A new TV series is looking for Metro Vancouver families with too much stuff.
Producer Barry Gray says there are many reasons a family home may be burdened with too many possessions.
It could be a blended family or parents whose adult children are still living at home or have moved back home due to circumstances, said Gray. Were looking for families who arent afraid to talk about their situation. They also have to realize this is not going to be done for them, this is not a free makeover.
Gray said the HGTV show Consumed, produced by Vancouver-based Paperny Films, will help families find the root of their problems and offer advice on how to fix them. That advice comes courtesy of Consumed host Jill Pollack, a Los Angeles-based professional organizer who will move in with the family for a month. Gray said families who are chosen must make a real commitment to change. He noted there are many reasons a person collects possessions including the lure of a two-for-one sale or the inexpensive prices at thrift stores or garage sales. He added this is not a show about hoarders, but instead focuses on families overwhelmed by possessions.
Its about families with working parents who are too tired to tackle the basement on their weekend off, says Gray. Theyre come up against a wall and dont know where to start. This is a show that doesnt judge, but instead gives the families and the viewer some practical tips.
Gray said Pollack offers advice on family relationships and dynamics and on how to put a home back together. Each of the 13 episodes already produced but as of yet unaired begins by clearing out a home of everything except the necessities needed to live. After a month the family is allowed to see their possessions once again and then must decide what stays and what goes. In one episode a family taking part in the show removed five moving vans full of possessions from their home.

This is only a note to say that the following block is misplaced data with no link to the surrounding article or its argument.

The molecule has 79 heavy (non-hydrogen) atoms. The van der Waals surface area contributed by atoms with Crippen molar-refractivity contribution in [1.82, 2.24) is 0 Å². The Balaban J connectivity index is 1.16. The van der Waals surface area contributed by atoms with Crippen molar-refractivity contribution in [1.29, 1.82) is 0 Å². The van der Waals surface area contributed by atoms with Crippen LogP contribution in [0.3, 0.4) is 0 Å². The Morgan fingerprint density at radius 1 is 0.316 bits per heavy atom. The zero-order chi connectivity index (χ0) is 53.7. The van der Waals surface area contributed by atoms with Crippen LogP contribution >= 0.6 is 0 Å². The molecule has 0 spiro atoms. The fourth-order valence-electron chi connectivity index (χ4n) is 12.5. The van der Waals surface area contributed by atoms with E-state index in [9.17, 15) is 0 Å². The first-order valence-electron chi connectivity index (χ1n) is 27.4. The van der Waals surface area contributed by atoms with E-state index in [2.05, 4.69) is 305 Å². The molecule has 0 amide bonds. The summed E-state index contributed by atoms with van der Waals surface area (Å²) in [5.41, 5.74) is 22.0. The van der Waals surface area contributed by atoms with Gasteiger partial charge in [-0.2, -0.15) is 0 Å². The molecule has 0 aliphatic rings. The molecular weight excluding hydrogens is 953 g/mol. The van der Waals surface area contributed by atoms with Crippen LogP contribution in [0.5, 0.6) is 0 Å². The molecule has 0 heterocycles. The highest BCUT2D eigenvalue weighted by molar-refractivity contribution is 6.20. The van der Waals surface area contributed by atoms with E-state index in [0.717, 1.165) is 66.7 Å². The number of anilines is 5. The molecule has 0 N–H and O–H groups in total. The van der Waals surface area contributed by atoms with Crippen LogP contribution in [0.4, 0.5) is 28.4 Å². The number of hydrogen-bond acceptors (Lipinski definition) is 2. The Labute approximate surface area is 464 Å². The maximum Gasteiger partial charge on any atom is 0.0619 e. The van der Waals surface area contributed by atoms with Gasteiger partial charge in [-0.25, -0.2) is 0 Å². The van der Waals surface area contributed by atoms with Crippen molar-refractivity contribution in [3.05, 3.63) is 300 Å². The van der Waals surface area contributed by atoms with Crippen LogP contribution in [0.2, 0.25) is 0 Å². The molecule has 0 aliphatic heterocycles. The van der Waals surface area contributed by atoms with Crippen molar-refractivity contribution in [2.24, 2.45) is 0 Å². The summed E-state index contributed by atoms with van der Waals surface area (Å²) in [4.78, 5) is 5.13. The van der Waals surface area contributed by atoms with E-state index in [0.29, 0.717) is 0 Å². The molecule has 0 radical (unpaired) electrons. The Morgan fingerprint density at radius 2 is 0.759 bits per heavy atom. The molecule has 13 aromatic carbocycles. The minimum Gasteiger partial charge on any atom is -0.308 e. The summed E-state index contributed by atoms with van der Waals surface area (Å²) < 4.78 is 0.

After 30 days they put their home back together, but this is not a magazine spread, said Gray. There are a lot of laughs and tears as the families learn how to do it themselves.
Gray said many family members, in particular women, are very sentimental about objects passed down from one generation to another. He notes its typically, but not always, women who keep family traditions alive from one generation to the next. That makes it tough for some to get rid of family possessions they treasure.
Theres something Jill says that makes great sense, says Gray. Just because the object is gone doesnt mean the memory is.
Gray says guilt is the number one contributor to clutter. The guilt of getting rid of those treasures can often cause a family member to hang on to them.
They feel guilty because they think that by getting rid of an object theyre letting that loved on down, said Gray. The first thing they have to do is get rid of that guilt.
Any families from Metro Vancouver drowning in stuff and willing to air their dirty laundry on TV can call casting director Rachel Knudsen at 604-873-9777 ext. 251 or email email@example.com.